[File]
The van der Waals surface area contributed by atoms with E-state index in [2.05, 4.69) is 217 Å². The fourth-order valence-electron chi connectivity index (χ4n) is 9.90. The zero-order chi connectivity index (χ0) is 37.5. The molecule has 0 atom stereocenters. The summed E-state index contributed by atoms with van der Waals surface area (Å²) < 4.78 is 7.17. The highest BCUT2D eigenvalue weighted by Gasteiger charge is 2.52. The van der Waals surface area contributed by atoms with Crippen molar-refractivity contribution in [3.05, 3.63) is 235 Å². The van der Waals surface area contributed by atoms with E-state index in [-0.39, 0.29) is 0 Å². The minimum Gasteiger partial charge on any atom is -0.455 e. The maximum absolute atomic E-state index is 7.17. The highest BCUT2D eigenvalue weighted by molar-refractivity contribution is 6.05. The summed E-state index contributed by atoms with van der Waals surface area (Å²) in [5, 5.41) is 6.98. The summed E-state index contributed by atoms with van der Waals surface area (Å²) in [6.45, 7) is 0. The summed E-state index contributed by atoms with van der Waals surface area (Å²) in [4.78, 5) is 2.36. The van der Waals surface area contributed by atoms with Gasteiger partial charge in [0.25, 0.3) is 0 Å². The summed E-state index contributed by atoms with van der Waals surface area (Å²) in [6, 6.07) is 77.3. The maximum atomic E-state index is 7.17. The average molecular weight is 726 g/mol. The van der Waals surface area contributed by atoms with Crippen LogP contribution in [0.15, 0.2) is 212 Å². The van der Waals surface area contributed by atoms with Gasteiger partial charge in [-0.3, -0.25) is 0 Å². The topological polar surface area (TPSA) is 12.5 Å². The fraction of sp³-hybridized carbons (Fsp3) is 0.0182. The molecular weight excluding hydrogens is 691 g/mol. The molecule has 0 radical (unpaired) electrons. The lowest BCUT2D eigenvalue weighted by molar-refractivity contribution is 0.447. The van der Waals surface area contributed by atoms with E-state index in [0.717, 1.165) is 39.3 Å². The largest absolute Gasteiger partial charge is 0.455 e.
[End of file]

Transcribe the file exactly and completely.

The van der Waals surface area contributed by atoms with E-state index in [2.05, 4.69) is 217 Å². The fourth-order valence-electron chi connectivity index (χ4n) is 9.90. The zero-order chi connectivity index (χ0) is 37.5. The molecule has 0 atom stereocenters. The summed E-state index contributed by atoms with van der Waals surface area (Å²) < 4.78 is 7.17. The highest BCUT2D eigenvalue weighted by Gasteiger charge is 2.52. The van der Waals surface area contributed by atoms with Crippen molar-refractivity contribution in [3.05, 3.63) is 235 Å². The van der Waals surface area contributed by atoms with E-state index in [-0.39, 0.29) is 0 Å². The minimum Gasteiger partial charge on any atom is -0.455 e. The maximum absolute atomic E-state index is 7.17. The highest BCUT2D eigenvalue weighted by molar-refractivity contribution is 6.05. The summed E-state index contributed by atoms with van der Waals surface area (Å²) in [5, 5.41) is 6.98. The summed E-state index contributed by atoms with van der Waals surface area (Å²) in [6.45, 7) is 0. The summed E-state index contributed by atoms with van der Waals surface area (Å²) in [4.78, 5) is 2.36. The van der Waals surface area contributed by atoms with Gasteiger partial charge in [0.25, 0.3) is 0 Å². The summed E-state index contributed by atoms with van der Waals surface area (Å²) in [6, 6.07) is 77.3. The maximum atomic E-state index is 7.17. The average molecular weight is 726 g/mol. The van der Waals surface area contributed by atoms with Crippen LogP contribution in [0.15, 0.2) is 212 Å². The van der Waals surface area contributed by atoms with Gasteiger partial charge in [-0.3, -0.25) is 0 Å². The topological polar surface area (TPSA) is 12.5 Å². The fraction of sp³-hybridized carbons (Fsp3) is 0.0182. The molecular weight excluding hydrogens is 691 g/mol. The molecule has 0 radical (unpaired) electrons. The lowest BCUT2D eigenvalue weighted by molar-refractivity contribution is 0.447. The van der Waals surface area contributed by atoms with E-state index in [0.717, 1.165) is 39.3 Å². The largest absolute Gasteiger partial charge is 0.455 e.